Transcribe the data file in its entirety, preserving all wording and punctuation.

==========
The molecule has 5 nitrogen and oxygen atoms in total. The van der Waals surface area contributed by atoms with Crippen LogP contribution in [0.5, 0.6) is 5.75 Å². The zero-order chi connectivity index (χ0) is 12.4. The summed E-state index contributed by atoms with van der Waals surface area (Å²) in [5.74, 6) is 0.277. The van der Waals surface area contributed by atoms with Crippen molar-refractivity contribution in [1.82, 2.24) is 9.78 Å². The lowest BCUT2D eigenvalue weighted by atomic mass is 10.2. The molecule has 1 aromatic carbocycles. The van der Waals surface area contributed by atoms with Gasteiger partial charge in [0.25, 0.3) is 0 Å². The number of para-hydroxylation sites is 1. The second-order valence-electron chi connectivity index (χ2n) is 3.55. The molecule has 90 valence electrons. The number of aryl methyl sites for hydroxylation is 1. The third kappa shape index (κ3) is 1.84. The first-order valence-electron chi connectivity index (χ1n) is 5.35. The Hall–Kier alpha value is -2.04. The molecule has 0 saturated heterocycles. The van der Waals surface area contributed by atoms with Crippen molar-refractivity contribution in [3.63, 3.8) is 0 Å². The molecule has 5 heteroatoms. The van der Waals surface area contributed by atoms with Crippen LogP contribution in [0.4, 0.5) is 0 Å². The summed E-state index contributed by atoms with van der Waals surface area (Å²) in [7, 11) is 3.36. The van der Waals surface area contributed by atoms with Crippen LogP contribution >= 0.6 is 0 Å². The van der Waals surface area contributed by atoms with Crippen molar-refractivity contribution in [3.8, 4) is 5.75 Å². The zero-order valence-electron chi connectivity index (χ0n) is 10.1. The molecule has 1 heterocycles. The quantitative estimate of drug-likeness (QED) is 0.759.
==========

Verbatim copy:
The molecule has 5 nitrogen and oxygen atoms in total. The van der Waals surface area contributed by atoms with Crippen LogP contribution in [0.5, 0.6) is 5.75 Å². The zero-order chi connectivity index (χ0) is 12.4. The summed E-state index contributed by atoms with van der Waals surface area (Å²) in [5.74, 6) is 0.277. The van der Waals surface area contributed by atoms with Crippen molar-refractivity contribution in [1.82, 2.24) is 9.78 Å². The lowest BCUT2D eigenvalue weighted by atomic mass is 10.2. The molecule has 1 aromatic carbocycles. The van der Waals surface area contributed by atoms with Gasteiger partial charge in [0.25, 0.3) is 0 Å². The number of para-hydroxylation sites is 1. The second-order valence-electron chi connectivity index (χ2n) is 3.55. The molecule has 90 valence electrons. The number of aryl methyl sites for hydroxylation is 1. The third kappa shape index (κ3) is 1.84. The first-order valence-electron chi connectivity index (χ1n) is 5.35. The Hall–Kier alpha value is -2.04. The molecule has 0 saturated heterocycles. The van der Waals surface area contributed by atoms with Crippen molar-refractivity contribution in [3.63, 3.8) is 0 Å². The molecule has 5 heteroatoms. The van der Waals surface area contributed by atoms with Crippen LogP contribution in [0.4, 0.5) is 0 Å². The summed E-state index contributed by atoms with van der Waals surface area (Å²) in [7, 11) is 3.36. The van der Waals surface area contributed by atoms with Crippen LogP contribution >= 0.6 is 0 Å². The van der Waals surface area contributed by atoms with Crippen molar-refractivity contribution in [3.8, 4) is 5.75 Å². The zero-order valence-electron chi connectivity index (χ0n) is 10.1. The molecule has 1 heterocycles. The quantitative estimate of drug-likeness (QED) is 0.759.